Now you may think to yourself that since the state licenses all of these day care centers, that there must be some minimum standards for each center. When you go to the state Department of Workforce Development child care website, however, it takes time to shill for higher day care worker pay.

The state Department of Health and Family Services website is even more curious. On a page entitled "Is your child care center secure?" you would expect the tips about access to the day care center, pickup procedures, and the like. But they obviously couldn't help themselves, as there is a link to a PBS page entitled "Talking to Kids about War and Violence." Certainly foremost on the minds of parents concerned about their kids' safety. Doesn't exactly instill confidence that state bureaucrats have any idea what they're doing.

It doesn't get any better post-pre school, either. Take the mission statement for the Elm Lawn Elementary School:

We believe that each of us in the Elm Lawn School community is responsible for helping to create a physically and emotionally safe environment where all people feel welcome, trusted and valued. We strive to openly listen to the opinions and ideas of others in order to appreciate and celebrate our differences. Our goal is to create a nurturing, non-critical environment where each person feels free to take risks and where both individuality and a feeling of community is honored.
Allow me to translate:

"We know your kid was probably an unwanted mistake, but as long as he's in our school, he won't be made to feel inadequate in any way, regardless of his abilities. We will make sure that no child will be pushed to reach their full potential, as it may make goofball children like yours look bad. Most important is how your kids "feel," not what they learn, how they're challenged, or that they'll be able to have a snowball's chance in the cutthroat world someday."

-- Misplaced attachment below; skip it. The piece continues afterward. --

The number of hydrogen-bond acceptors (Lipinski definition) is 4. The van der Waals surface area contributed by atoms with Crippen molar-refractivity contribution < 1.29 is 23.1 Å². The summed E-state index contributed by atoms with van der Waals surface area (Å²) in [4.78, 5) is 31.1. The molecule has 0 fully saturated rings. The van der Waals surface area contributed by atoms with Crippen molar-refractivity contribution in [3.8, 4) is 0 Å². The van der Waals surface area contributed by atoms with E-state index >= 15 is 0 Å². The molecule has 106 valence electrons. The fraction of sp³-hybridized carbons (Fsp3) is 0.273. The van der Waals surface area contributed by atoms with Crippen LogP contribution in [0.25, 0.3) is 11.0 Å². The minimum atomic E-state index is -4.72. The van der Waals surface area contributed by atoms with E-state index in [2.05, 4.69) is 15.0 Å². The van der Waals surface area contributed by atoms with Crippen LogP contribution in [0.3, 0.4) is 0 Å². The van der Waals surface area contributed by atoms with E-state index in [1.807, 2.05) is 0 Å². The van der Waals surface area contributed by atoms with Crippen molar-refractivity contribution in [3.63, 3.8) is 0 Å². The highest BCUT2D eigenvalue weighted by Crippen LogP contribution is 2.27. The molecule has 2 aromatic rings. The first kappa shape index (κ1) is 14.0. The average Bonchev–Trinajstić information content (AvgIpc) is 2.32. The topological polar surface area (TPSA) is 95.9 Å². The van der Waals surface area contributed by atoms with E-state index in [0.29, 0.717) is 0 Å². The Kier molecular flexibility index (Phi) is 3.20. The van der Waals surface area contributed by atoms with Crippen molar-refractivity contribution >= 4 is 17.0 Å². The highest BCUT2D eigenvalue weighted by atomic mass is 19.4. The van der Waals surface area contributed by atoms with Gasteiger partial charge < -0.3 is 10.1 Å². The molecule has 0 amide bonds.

Such an educational cultural ethos leaves a parent with little confidence that their preschooler is going to get a quality education. There's a better chance my daughter goes to a school that teaches that conflicts must be resolved by a break dancing contest than one that actually teaches spelling and math.

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Some other child care oddities:

From the Preschool of the Arts' "FAQ" section:

What kinds of food or snacks do you serve the children?A special and wonderful aroma wafts out of the kitchen of Preschool of the Arts and into the hallways and around to the door. Chef Tom Morrison-Weeks is hard at work preparing some lovely homemade bread or steaming hot soup or scrumptious pasta or beautiful fresh vegetables. Trained at Madison Area Technical College, Chef Tom has been cooking at our school for over 10 years when his daughter Emily attended.
Sign #1 that you're paying too much for day care: Your kids are eating more five star meals than you are. I knew something was wrong when my daughter left my wife the following note:

Dearest Mom: I found your macaroni and cheese pungent, yet lacking adequate flavor. While it was served in a timely manner, it failed to challenge my palate. The side of graham crackers was an elegant touch, yet left my taste buds lonely and confused. Please kick it up a notch.
P.S. - I licked your iPod.

BAM! Your kids can't read!

From the Campus for Kids Learning Center:

We accept children regardless of race, color, national origin, sex, creed, political persuasion, ancestry, handicapping condition or age if an opening is available in the requested age group.
Political persuasion? Good to see my three year old daughter's strong opinions on the UN's soft stance on Hezbollah won't be held against her. Will she be able to watch her Baby Scalia DVDs? Will she be the only kid with a Donald Rumsfeld lunchbox?

Child Development, Inc. actually takes credit for the successes of its alumni:

A cancer research at the UW-Madison, a Boston lawyer, a Phi Beta Kappa graduate, a member of a Grammy-award winning musical group, a Denver Broncos football player, and Madison Police Chief Noble Wray. What do these people have in common? They're all alumni of the South Madison Child CareCenter and proud of it. Each attended this CDI preschool and credits that experience with giving them the head start needed to make their big dreams come true.

As if the things they accomplish have anything to do with the preschool they attended. Do they have a cancer research lab with bunsen burners and little mini lab coats? Is there a vigorous weight training program for three year olds who want to play in the NFL? Somewhere out there, there's a day care bragging that one of their alumni is a "nationally known researcher who believes the 9/11 attacks were an inside job."

The Caring Center has a section where they outline the "Childrens' Rights." These, of course, were ratified at the Preschooler Constitutional Convention in 1786. They include protection against self poop incrimination, the right to bare butts, and the controversial right to publicly pick your nose, inspect its contents, and consume your findings. This provision has been repeatedly sustained in Toddler Supreme Court rulings.